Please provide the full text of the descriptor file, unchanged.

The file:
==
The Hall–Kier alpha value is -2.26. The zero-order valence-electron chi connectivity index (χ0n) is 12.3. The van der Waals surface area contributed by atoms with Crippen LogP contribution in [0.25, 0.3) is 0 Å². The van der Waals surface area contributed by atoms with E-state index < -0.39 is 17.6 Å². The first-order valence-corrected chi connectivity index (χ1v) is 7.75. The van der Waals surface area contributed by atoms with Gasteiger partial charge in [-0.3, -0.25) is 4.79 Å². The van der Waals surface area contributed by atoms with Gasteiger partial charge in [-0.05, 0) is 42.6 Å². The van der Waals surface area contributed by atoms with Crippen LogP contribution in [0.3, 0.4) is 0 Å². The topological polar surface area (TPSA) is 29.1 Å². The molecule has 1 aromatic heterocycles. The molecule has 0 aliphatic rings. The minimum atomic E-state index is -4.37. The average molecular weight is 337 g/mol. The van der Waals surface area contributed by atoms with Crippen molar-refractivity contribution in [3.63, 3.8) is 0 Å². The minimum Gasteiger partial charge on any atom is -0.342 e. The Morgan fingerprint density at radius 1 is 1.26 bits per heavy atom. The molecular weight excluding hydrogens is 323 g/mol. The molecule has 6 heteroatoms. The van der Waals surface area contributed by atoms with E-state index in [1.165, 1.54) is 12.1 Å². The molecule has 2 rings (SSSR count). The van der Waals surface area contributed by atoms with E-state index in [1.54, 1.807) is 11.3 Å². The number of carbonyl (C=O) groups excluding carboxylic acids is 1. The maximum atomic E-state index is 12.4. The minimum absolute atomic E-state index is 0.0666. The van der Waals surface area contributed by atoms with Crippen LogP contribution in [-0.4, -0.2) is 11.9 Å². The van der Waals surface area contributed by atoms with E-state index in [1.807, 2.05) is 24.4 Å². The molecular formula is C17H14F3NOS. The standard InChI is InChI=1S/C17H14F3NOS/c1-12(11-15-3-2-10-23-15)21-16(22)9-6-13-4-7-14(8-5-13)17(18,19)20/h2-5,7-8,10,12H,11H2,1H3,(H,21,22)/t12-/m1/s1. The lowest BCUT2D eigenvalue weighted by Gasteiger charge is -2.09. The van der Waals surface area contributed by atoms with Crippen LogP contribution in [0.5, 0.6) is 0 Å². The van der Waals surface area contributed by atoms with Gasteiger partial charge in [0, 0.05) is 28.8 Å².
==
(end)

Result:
The Hall–Kier alpha value is -2.26. The zero-order valence-electron chi connectivity index (χ0n) is 12.3. The van der Waals surface area contributed by atoms with Crippen LogP contribution in [0.25, 0.3) is 0 Å². The van der Waals surface area contributed by atoms with E-state index < -0.39 is 17.6 Å². The first-order valence-corrected chi connectivity index (χ1v) is 7.75. The van der Waals surface area contributed by atoms with Gasteiger partial charge in [-0.3, -0.25) is 4.79 Å². The van der Waals surface area contributed by atoms with Gasteiger partial charge in [-0.05, 0) is 42.6 Å². The van der Waals surface area contributed by atoms with Crippen LogP contribution in [0.3, 0.4) is 0 Å². The topological polar surface area (TPSA) is 29.1 Å². The molecule has 1 aromatic heterocycles. The molecule has 0 aliphatic rings. The minimum atomic E-state index is -4.37. The average molecular weight is 337 g/mol. The van der Waals surface area contributed by atoms with Crippen molar-refractivity contribution in [3.63, 3.8) is 0 Å². The minimum Gasteiger partial charge on any atom is -0.342 e. The Morgan fingerprint density at radius 1 is 1.26 bits per heavy atom. The molecular weight excluding hydrogens is 323 g/mol. The molecule has 6 heteroatoms. The van der Waals surface area contributed by atoms with E-state index in [1.165, 1.54) is 12.1 Å². The molecule has 2 rings (SSSR count). The van der Waals surface area contributed by atoms with E-state index in [1.54, 1.807) is 11.3 Å². The number of carbonyl (C=O) groups excluding carboxylic acids is 1. The maximum atomic E-state index is 12.4. The minimum absolute atomic E-state index is 0.0666. The van der Waals surface area contributed by atoms with Crippen LogP contribution in [-0.4, -0.2) is 11.9 Å². The van der Waals surface area contributed by atoms with E-state index in [1.807, 2.05) is 24.4 Å². The molecular formula is C17H14F3NOS. The standard InChI is InChI=1S/C17H14F3NOS/c1-12(11-15-3-2-10-23-15)21-16(22)9-6-13-4-7-14(8-5-13)17(18,19)20/h2-5,7-8,10,12H,11H2,1H3,(H,21,22)/t12-/m1/s1. The lowest BCUT2D eigenvalue weighted by Gasteiger charge is -2.09. The van der Waals surface area contributed by atoms with Crippen LogP contribution in [0.5, 0.6) is 0 Å². The van der Waals surface area contributed by atoms with Gasteiger partial charge in [0, 0.05) is 28.8 Å².